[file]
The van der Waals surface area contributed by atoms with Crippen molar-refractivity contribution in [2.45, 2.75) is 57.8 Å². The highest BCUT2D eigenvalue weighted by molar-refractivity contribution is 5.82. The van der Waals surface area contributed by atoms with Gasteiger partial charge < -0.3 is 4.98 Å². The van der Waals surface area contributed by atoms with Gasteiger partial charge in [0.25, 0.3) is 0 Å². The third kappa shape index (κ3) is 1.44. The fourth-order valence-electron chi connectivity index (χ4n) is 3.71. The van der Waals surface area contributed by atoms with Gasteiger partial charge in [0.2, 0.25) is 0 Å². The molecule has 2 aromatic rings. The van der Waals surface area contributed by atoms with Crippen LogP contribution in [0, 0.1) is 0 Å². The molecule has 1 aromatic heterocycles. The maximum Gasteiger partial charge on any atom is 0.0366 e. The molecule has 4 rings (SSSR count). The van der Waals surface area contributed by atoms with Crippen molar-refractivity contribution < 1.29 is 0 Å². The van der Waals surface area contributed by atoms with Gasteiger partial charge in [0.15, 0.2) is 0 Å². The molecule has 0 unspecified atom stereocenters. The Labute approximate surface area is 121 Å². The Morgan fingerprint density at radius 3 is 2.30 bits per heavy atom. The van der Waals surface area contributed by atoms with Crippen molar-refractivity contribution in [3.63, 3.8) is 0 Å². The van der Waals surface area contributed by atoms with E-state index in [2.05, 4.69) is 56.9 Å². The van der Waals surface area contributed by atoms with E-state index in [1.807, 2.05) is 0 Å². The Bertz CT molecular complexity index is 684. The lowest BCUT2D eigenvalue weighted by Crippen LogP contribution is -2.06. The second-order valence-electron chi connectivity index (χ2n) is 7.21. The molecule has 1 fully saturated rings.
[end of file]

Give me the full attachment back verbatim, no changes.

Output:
The van der Waals surface area contributed by atoms with Crippen molar-refractivity contribution in [2.45, 2.75) is 57.8 Å². The highest BCUT2D eigenvalue weighted by molar-refractivity contribution is 5.82. The van der Waals surface area contributed by atoms with Gasteiger partial charge < -0.3 is 4.98 Å². The van der Waals surface area contributed by atoms with Gasteiger partial charge in [0.25, 0.3) is 0 Å². The third kappa shape index (κ3) is 1.44. The fourth-order valence-electron chi connectivity index (χ4n) is 3.71. The van der Waals surface area contributed by atoms with Gasteiger partial charge in [0.2, 0.25) is 0 Å². The molecule has 2 aromatic rings. The van der Waals surface area contributed by atoms with Crippen LogP contribution in [0, 0.1) is 0 Å². The molecule has 1 aromatic heterocycles. The maximum Gasteiger partial charge on any atom is 0.0366 e. The molecule has 4 rings (SSSR count). The van der Waals surface area contributed by atoms with Crippen molar-refractivity contribution < 1.29 is 0 Å². The van der Waals surface area contributed by atoms with Gasteiger partial charge in [0.15, 0.2) is 0 Å². The molecule has 0 unspecified atom stereocenters. The Labute approximate surface area is 121 Å². The Morgan fingerprint density at radius 3 is 2.30 bits per heavy atom. The van der Waals surface area contributed by atoms with Crippen molar-refractivity contribution in [3.63, 3.8) is 0 Å². The van der Waals surface area contributed by atoms with E-state index in [2.05, 4.69) is 56.9 Å². The van der Waals surface area contributed by atoms with E-state index in [1.807, 2.05) is 0 Å². The Bertz CT molecular complexity index is 684. The lowest BCUT2D eigenvalue weighted by Crippen LogP contribution is -2.06. The second-order valence-electron chi connectivity index (χ2n) is 7.21. The molecule has 1 fully saturated rings.